This was one of the songs sung by the children and teens in Birmingham during the civil rights era.  During that struggle against oppressive and dehumanizing segregation, it was the children who marched for justice.  It was the children who faced the firehoses.  It was the children who faced the snarling, biting dogs.  It was the children who were sent to jail.  The Birmingham children faced all this because their future was at stake.

Today, our teens know that their future is at stake.  Their right to attend school without fear has been mortally compromised.  Their lives are threatened.

And our teens know it. Consider the words of Daniel Bishop, age 16, quoted in a recent NY Times article:  This shooting is different from the other ones.  Sandy Hook, they were elementary school kids who couldn’t stand up for themselves.  Virginia Tech was 2007, a different time.  But this one, I just have a gut feeling – something is going to change.[3]

How will this change come?

Protests are part of the answer.  As we saw in the civil rights era, protests can strengthen our resolve. Protests can focus the attention of the public. But protests alone are not enough.

Advocacy is part of the answer.  Lawmakers must hear from the people they represent.  If you agree with the positions of your elected representatives, thank them.  Encourage them to keep up their good work.  If you disagree, respectfully argue your points.  But even with well-reasoned and civil dialogue, advocacy alone is not enough.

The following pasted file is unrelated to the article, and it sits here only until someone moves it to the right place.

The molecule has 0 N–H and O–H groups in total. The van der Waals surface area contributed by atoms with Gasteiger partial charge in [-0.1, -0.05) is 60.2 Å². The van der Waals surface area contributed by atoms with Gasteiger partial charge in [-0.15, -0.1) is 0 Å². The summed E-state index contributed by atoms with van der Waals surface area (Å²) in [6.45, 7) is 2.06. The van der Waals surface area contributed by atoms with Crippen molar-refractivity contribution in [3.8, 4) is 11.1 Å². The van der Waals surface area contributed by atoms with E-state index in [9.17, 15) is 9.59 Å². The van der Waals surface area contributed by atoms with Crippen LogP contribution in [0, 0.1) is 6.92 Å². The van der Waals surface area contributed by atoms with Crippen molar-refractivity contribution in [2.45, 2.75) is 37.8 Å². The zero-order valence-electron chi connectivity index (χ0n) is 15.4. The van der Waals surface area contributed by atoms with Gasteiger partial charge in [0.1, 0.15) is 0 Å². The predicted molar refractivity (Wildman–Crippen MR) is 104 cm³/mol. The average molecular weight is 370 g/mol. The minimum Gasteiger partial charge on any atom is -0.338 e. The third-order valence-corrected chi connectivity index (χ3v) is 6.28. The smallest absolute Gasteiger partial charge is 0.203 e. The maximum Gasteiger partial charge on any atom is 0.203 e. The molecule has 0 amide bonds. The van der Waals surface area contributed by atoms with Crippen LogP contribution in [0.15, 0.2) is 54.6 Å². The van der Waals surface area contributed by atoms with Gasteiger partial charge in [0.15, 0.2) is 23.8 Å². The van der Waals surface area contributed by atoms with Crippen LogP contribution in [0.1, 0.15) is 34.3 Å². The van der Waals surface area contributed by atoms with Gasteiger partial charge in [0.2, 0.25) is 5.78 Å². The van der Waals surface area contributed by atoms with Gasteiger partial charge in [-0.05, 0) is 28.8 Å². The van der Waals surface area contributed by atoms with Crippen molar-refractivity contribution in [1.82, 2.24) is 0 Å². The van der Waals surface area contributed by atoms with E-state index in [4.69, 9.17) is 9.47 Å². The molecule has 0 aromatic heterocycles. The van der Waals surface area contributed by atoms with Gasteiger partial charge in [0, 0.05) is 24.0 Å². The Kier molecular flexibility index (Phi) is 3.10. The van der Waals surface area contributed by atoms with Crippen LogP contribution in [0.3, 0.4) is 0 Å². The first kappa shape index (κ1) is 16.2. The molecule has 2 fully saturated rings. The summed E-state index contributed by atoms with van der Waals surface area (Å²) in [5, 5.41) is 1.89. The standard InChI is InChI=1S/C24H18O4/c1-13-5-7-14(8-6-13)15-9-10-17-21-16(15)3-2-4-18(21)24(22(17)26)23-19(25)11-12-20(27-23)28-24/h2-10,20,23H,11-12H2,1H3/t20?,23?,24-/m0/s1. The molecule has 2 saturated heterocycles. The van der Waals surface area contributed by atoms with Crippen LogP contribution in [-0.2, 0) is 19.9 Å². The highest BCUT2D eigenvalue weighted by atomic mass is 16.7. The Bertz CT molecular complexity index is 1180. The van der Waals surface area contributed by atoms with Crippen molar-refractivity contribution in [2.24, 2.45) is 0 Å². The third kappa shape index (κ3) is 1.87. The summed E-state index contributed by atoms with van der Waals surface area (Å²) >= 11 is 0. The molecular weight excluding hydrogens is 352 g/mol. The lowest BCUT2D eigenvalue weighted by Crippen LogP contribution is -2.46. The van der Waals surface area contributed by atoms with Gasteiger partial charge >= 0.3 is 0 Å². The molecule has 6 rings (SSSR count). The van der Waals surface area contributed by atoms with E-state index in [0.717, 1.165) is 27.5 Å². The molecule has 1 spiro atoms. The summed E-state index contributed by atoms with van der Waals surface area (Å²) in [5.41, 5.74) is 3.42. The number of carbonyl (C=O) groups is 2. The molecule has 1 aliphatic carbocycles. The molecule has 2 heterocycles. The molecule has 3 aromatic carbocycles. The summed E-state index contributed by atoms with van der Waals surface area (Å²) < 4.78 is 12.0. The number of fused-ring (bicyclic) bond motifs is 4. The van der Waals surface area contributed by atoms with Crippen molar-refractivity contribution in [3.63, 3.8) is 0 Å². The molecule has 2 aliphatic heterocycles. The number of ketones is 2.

We cannot change the laws that must be changed until the NRA loses its grip on the political process.  I believe that the NRA has become an extremist organization and no longer accurately reflects the priorities of most gun owners in our country.

Then why is the NRA so powerful? Because it costs money to win elections.  We all know that politicians are beholden to groups that can provide the money they need. And the NRA spends lots of money to elect candidates for office – over $50 million in the 2016 election alone.[4]

But today there is another way to win elections. No longer do candidates for public office need to buy expensive television and print ads to get their message across.  No longer is raising vast amounts of money a sure way to win elections.

We live in an age when free social media can sway elections.  Social media can get our messages out.  Social media can help people organize.  Social media can even spark revolutions.  This is the time for a revolution.  And our children can lead the way, smartphones in hand!

We adults must be right there with them, supporting good candidates with our pocketbooks and our time, encouraging others to vote, and showing up ourselves on election day.

In this time of darkness, we pray for the strength of our children.  We pray for the end of candlelight vigils, for the cessation of empty words.  We cannot succumb to numb acceptance of the status quo.   

In this time of darkness, we must let our light shine.


[1] Exodus 27:20

[2] Isaiah 42:6

[3] NY Times article (“With Grief and Hope, Florida Students Take Gun Control Fight On the Road”), February 21, 2018.


Mon, July 6 2020 14 Tammuz 5780